Vol.1, No.4

Memory foam vs traditional mattresses

If you struggle to get a good night’s sleep because of back or hip pain, consider trading in your traditional mattress for a memory foam mattress.

Traditional mattress springs
Photo Credit: Kemie Guaida
A good traditional mattress is perfectly adequate for most people, but if nightly discomfort is preventing you from getting a good night's sleep then a memory foam mattress might be the answer. Memory foam mattresses are made in a completely new way than traditional mattresses - which isn't surprising, since memory foam was originally developed by NASA.

NASA developed the first memory foam (also known as 'viscoelastic foam') in the 1970s to provide proper support for astronauts over extended periods of time, and also to relieve them of the tremendous g-forces they experienced during a lift-off. It's a unique kind of foam that conforms to your body's contours, and then 'remembers' it's original shape as you change positions. Viscoelastic foam is actually made up of a very high density of individual cells. The real key to how they work though is the fact that they're sensitive to heat.

When you lie down on a traditional mattress, some parts of your body will actually be closer to the mattress than others. Because the mattress is more or less rigid, and your body is not, different parts of your body will feel varying degrees of pressure against it. On a memory foam mattress these areas of pressure exert more heat from your body and help the viscoelastic foam to relax and give underneath you - but only where you need it. Every part of your body remains equally supported, and the foam actually conforms to your body. If you're like most people you probably change your sleeping position many times during the night, and each time you do the viscoelastic foam will 'remember' it's original position and spring back, rearranging itself around your new sleeping position.

For most people the pressure points affected by traditional mattresses don't pose any problem, but if you suffer from musculo-skeletal disorders such as back pain, hip pain, or sciatica, even this small amount of pressure can add up. Long before memory foam mattresses were available to the public, hospitals and nursing homes discovered that they were ideal for patients who were bed-ridden and spent a lot of time on their backs. Memory foam mattresses reduce skin pressure, which improves circulation and helps prevent pressure sores. Even if your needs aren't as severe as those in a hospital, anyone who suffers from back or hip pain will enjoy a better night's rest by sleeping on this space-age foam.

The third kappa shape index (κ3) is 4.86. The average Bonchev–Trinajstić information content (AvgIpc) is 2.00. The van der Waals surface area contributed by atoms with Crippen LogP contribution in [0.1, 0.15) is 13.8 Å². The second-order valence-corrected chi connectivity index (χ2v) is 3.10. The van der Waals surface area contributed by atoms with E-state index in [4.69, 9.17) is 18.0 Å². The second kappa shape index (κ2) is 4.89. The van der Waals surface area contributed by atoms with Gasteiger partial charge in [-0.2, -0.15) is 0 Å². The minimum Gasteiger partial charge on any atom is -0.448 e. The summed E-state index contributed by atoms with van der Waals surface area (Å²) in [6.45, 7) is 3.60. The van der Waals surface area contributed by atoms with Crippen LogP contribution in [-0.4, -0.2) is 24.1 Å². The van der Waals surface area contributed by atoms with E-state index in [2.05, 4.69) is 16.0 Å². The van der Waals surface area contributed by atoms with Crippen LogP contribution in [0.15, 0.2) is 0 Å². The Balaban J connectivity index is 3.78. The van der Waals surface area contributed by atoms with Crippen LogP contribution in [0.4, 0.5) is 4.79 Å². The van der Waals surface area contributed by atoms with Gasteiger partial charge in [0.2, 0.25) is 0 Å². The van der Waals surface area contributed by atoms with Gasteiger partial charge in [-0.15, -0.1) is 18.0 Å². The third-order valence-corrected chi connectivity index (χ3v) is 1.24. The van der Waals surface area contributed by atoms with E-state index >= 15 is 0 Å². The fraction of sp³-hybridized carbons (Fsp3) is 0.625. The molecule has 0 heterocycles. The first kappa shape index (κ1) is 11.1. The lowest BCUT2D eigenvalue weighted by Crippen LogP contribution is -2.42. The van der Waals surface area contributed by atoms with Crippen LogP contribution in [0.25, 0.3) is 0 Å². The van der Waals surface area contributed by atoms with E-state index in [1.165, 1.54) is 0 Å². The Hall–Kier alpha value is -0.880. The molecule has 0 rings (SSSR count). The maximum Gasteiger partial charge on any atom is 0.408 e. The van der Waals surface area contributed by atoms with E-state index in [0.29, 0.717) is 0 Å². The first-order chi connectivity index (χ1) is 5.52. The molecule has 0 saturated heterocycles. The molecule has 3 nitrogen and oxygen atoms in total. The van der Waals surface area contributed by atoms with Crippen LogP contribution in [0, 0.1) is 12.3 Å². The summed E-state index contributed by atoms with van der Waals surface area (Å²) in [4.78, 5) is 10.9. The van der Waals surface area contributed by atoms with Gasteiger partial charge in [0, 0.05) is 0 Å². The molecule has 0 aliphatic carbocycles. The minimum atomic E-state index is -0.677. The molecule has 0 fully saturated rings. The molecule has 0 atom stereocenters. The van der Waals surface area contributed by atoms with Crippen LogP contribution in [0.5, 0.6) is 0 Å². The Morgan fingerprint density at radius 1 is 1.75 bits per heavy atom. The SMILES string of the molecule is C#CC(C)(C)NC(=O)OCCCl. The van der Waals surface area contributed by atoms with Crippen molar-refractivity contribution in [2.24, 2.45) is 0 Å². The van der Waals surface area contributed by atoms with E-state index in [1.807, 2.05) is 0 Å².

If your budget doesn't allow you to purchase a new mattress right now, you can still get some of the benefits of viscoelastic foam by buying a memory foam 'topper'. A topper is a much smaller thickness of foam that you simply lay over your existing traditional mattress, and it comes in twin, full, queen and king sizes. Toppers come in many different styles, and which one you choose will depend on your physical needs. Memory foam is measured by its density (weight) and thickness. Both of these measurements need to be taken into consideration when choosing a mattress topper, because a thick piece of memory foam can actually be made in many different densities. This density is measured in lbs., and can range anywhere from 3.3lbs. - 6.0lbs. Only your body can tell you which combination of density and thickness is right for you, but most people find they're more comfortable on a higher density memory foam topper.

Whether you choose a memory foam mattress or a memory foam topper, you're sure to notice the difference in your sleep quality. Your back will be supported in a more natural position, and your circulation will be increased by the decreased stress your body's pressure points. Sleeping on memory foam can bring significant benefits to your health - and that's enough to give anyone a good night's rest.